Real School Gardens believes, "when teachers take learning outdoors, children achieve greater success in school by becoming more engaged learners, more effective team members and healthier people."

Thanks to Nancy Payne, project manager, and the entire Real School Gardens team. 

We also appreciate these sponsors: FedEx, Esping Family Foundation, Rudine Family via The Communities Foundation of Texas, National Fish and Wildlife Foundation, and United Way of Metropolitan Dallas. 

Principal Lucy Hopkins, the staff, faculty, students, parents and community are Excited about their REAL School Garden.  At Barbara Jordan Elementary, the garden will be another schoolroom where everyone can go and grow.




Friday, April 26, 2013

One size does not fit all

"To the millions of children whose voices are not heard."

"Every nine seconds, a student drops out of school. Why? For a majority, school was not relevant to them. The education system isn't broken - it's doing exactly what it was intended to do so - create compliant cogs in machines. It's outdated. It's dangerous. And it's suppressing millions of children around the country."

"This top-down approach to education has not and will never work. In parallel, Dov Seidman, the CEO of LRN and the author of How, put it best to the New York Times:
"The days of leading countries or companies via a one-way conversation are over. The old system of 'command and control' - using carrots and sticks - to exert power over people is fast being replaced by 'connect and collaborate' - to generate power through people."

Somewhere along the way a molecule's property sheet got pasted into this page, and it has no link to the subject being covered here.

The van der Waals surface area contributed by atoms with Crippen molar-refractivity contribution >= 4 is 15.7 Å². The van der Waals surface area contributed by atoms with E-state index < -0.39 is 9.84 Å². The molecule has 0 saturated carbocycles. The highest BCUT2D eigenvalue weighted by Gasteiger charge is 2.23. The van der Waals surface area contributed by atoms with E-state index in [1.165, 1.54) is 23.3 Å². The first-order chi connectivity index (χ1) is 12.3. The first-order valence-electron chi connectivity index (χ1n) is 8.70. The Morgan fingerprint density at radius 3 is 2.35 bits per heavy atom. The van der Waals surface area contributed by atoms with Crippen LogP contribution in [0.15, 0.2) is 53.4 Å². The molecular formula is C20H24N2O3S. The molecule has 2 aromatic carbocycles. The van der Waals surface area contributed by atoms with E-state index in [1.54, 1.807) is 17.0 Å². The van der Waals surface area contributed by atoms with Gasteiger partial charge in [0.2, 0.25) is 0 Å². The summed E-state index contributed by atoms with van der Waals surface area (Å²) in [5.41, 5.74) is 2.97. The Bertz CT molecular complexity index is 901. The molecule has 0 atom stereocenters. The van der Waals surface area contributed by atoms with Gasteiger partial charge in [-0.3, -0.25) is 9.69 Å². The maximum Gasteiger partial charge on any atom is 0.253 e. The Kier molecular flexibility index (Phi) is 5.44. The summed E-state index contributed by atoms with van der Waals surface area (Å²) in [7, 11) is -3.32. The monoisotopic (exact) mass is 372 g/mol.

"Alvin Toffler once remarked, "The illiterate of the 21st century will not be those who cannot read and write, but those who cannot learn, unlearn, and relearn."

" must learn how to face a world no one can predict ... 65 percent of today's grade-school kids may end up doing work that hasn't been invented yet."

" I asked high school dropout Nick Perez the question, "If you could create a school your younger self would attend, what would be the important part of it?"

"Freedom," he replied.

The Fallacy of a “One Size Fits All” Education

Special education students will automatically fail the STARR test - another face of rigor

This is what rigor looks like in Texas. 

What absolute absurdity will be next? This is a disgrace.
From Dallas Morning News 
New STAAR test standards guarantee some Texas special education students will fail

Staff Writer
Published: 22 April 2013 11:18 PM 

"Spring is the stressful STAAR testing season across Texas, but special education teachers and students carry extra challenges and responsibilities. Not only are those teachers responsible for designing the exams, but a new state scoring system means that some students will fail no matter what they answer.

This year, for the first time, students who are able to complete only the simplest tasks on the test will no longer pass. State officials say the standard is a way to challenge a population that was too often warehoused. Many teachers say the rule unfairly stigmatizes some students while penalizing schools, school districts and individual teachers.

There is no validity in this test that is going to help that child or is really assessing things that will help that child,” said Sara Baker, director of the Fannin County special education office that serves 10 school districts.

"Some of our students cannot perform at a performance Level 2,” said Vicky Templeton, program specialist for developmental programs for the Richardson school district. “I think it is very unfair to say that a student who can only perform at a performance level of 1 is an automatic failure.”